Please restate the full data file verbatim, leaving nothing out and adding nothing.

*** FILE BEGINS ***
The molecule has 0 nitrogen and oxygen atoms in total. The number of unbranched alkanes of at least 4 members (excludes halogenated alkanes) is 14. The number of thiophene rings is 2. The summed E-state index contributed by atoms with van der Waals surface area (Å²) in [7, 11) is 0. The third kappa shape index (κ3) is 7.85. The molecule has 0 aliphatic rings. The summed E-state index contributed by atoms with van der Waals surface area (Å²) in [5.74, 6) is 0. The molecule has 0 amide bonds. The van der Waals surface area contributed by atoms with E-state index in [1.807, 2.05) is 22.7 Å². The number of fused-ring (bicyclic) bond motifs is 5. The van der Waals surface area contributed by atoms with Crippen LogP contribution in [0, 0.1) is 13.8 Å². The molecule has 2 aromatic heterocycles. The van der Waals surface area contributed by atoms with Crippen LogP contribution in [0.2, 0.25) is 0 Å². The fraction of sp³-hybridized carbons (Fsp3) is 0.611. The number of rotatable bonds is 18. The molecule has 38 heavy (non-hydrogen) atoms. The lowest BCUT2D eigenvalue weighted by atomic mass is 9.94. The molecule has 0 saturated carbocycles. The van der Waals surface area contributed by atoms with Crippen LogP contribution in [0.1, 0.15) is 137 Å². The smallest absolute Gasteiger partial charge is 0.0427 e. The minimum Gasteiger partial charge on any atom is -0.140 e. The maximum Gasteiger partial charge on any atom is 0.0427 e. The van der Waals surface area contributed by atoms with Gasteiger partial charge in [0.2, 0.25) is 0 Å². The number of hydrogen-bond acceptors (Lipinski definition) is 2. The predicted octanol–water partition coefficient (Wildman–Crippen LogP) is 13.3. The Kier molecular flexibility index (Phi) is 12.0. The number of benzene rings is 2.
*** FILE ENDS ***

The molecule has 0 nitrogen and oxygen atoms in total. The number of unbranched alkanes of at least 4 members (excludes halogenated alkanes) is 14. The number of thiophene rings is 2. The summed E-state index contributed by atoms with van der Waals surface area (Å²) in [7, 11) is 0. The third kappa shape index (κ3) is 7.85. The molecule has 0 aliphatic rings. The summed E-state index contributed by atoms with van der Waals surface area (Å²) in [5.74, 6) is 0. The molecule has 0 amide bonds. The van der Waals surface area contributed by atoms with E-state index in [1.807, 2.05) is 22.7 Å². The number of fused-ring (bicyclic) bond motifs is 5. The van der Waals surface area contributed by atoms with Crippen LogP contribution in [0, 0.1) is 13.8 Å². The molecule has 2 aromatic heterocycles. The van der Waals surface area contributed by atoms with Crippen LogP contribution in [0.2, 0.25) is 0 Å². The fraction of sp³-hybridized carbons (Fsp3) is 0.611. The number of rotatable bonds is 18. The molecule has 38 heavy (non-hydrogen) atoms. The lowest BCUT2D eigenvalue weighted by atomic mass is 9.94. The molecule has 0 saturated carbocycles. The van der Waals surface area contributed by atoms with Crippen LogP contribution in [0.1, 0.15) is 137 Å². The smallest absolute Gasteiger partial charge is 0.0427 e. The minimum Gasteiger partial charge on any atom is -0.140 e. The maximum Gasteiger partial charge on any atom is 0.0427 e. The van der Waals surface area contributed by atoms with Gasteiger partial charge in [0.2, 0.25) is 0 Å². The number of hydrogen-bond acceptors (Lipinski definition) is 2. The predicted octanol–water partition coefficient (Wildman–Crippen LogP) is 13.3. The Kier molecular flexibility index (Phi) is 12.0. The number of benzene rings is 2.